Resawing long beams

I have some salvaged 12" x 4" (11.5" x 3.5") heart pine beams in lengths ranging from 16' to 25' that I want to resaw into usable cabinet lumber. Is it feasible to resaw the entire length of these beams, or will I have to cut them into shorter pieces? Given that I want to keep waste to an absolute minimum, what type of saw should I look for? Is it reasonable to expect to get three 4/4 boards from each 3.5" thick beam?
TIA Brian
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snipped-for-privacy@aol.com wrote:

SFWIW, sticker & stack these beams until you actually have a project, then cut only what you need.
IMHO, yes you will have to cut into shorter lengths.
IMHO, no you will not get 3, 4/4 slabs from a 3-1/2" thickness.
Take your time and have fun.
Just my $0.02.
HTH
Lew
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wrote:

Yep, sure does depend on your use objective. It's one of those corollaries to Murphy that says as soon as the last 5/4 board comes off the bunks, someone will call looking for 8.
If you just want 4/4, as the man says, find a band mill operator. If they're fairly straight, you may indeed get three from each. Then the wife will find a project demanding 4x4, not 4/4.
To do 'em yourself, you're talking 2 HP territory. Well-aged and still resinous wood will be a challenge. Of course you will then find it much easier to rough to approximate length to resaw.
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Five years or so ago some friends found a warehouse being demolished and salvaged lots of heart pine beams. They resawed them using a band saw type portable sawmill. Maybe you can find someone who has one in your area that will resaw them for you as necessary.
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Yes. And insist that the setup be checked to help keep the thickness right. It would be a lot better to cut them in half ot thirds. It's easier to hold them straight and easier to store the boards if shorter, but keep the final use in mind. If you can find a cooperative mill owner, you may be able to have him sharpen a blade with minimal set for you. These will cut easily. You are only making three cuts, so with care you should get three boards. But do you really need 4/4? If the saw is well set up, you may well get four 3/4 boards. You can certainly get three 3/4 and one almost 3/4. You can probably figure out many ways to use thinner stock and get more apperaance wood out of your stash. I'd also ask the lumber mills about resawing. They may have a rig with a thinner blade. Let us know what happens,
Wilson

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Wilson Lamb wrote:

of the beams. It may be a good reason to invest in a good bandsaw just for that purpose.
Brian
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It was somewhere outside Barstow when " snipped-for-privacy@aol.com"

For cabinetry then you can shorten them first, which makes transport easier.
Most people with a Wood-mizer could handle 16' and a few can do 25'. It depends why they have it - are they a small sawmill, or are they timber framers ?
--
Smert' spamionam

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snipped-for-privacy@aol.com wrote:

Is it reasonable to expect to get three 4/4 boards from each

Brian, a few years ago the mill I managed helped machine appox 100,000 bf of recycled "warehouse beams" sized from 3" x 6" up to 12" x 20". The woods varied - North eastern White pine ,some maple , alot of white and red oak ,a little hickory but most was southern yellow pine The owner had most sawn by other people but we gave the customer (owner of beams) D4S stock , moldings and flooring made from the material we received.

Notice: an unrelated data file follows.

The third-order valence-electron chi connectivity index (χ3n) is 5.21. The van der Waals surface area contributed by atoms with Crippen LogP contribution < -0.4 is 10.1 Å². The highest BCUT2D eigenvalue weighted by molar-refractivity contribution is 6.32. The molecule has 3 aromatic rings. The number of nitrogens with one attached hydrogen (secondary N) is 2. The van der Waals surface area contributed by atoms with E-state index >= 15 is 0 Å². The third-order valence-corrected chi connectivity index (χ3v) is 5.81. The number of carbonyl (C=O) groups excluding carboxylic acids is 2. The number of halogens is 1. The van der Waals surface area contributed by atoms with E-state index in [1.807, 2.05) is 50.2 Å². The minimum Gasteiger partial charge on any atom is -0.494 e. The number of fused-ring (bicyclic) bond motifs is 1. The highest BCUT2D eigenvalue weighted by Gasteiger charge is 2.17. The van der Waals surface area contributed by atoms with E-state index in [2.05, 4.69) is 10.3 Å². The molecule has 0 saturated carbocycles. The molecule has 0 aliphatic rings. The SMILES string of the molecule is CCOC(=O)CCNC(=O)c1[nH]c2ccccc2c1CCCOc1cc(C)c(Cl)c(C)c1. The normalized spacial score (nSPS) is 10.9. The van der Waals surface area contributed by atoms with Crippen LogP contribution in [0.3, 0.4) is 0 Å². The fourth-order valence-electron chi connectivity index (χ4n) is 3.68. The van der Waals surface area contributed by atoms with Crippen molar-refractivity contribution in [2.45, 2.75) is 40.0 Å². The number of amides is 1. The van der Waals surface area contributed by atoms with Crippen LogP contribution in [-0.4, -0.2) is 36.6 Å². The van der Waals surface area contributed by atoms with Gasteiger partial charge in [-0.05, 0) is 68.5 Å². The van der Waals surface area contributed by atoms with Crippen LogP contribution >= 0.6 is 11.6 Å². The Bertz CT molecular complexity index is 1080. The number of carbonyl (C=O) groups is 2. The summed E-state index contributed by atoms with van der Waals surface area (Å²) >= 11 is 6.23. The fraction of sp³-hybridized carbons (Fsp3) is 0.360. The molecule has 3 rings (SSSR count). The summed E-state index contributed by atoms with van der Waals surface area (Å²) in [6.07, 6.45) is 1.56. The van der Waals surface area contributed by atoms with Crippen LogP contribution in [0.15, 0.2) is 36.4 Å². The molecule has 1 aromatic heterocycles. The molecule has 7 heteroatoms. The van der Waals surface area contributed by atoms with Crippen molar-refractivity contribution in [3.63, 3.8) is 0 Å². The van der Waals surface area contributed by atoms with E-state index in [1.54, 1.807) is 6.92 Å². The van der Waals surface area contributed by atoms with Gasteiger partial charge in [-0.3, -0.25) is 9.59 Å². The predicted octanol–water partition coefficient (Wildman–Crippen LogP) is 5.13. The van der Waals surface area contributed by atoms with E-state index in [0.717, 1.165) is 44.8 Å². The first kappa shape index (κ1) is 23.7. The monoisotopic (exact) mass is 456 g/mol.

Most of the stock was re-sawn on a woodmiser type band saws before it was delivered to us for machining. We did resaw some ourselves but the resaw we use has a 5/32 kerf so we recommended that he find woodmiser type mills with a smaller kerf for a better yield.
There was a big difference on quality depending on who ( which mill ) did the re-sawing before we got the material. Some was perfectly flat and of equal thicknesses others were all over the place thickness wise even on the same board. Try to get referals on local sawyers before having it worked up for you. With a sharp new blade you should get 3 pcs 4/4 out of the 3-1/2" thickness --since the blades take out appox 1/8" kerf
1st thing to do is check the beams out with a metal dector . Buried metal will sherd a new bandsaw blade and you'll pay for them. Since you probally won't need 24' pcs I'll be a better idea to cut them down in length. You may also want to think about ripping some of them into 4/4 x 3-1/2" boards if your using them for cabinet work , glue-ups ,casings/moldings as usually that will give you nice tight straight grained "quatersawn" type of material. We did that to appox 30,000 bf that was made into T & G flooring and about 10,000 bf more that was made into casing and various other moldings. Some of the material we machined had 60 growth rings per inch,after quatersawing --it was beautiful stock once nail holes were gone. If you need any other info on this feel free to drop me a email and I'll try to answer any other ?s you have Jim
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Thanks for the information and advice. I probably will rip some of the boards for material to make rails/stiles for doors.
Brian
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Thanks for the information and advice. I probably will rip some of the boards for material to make rails/stiles for doors.
Brian
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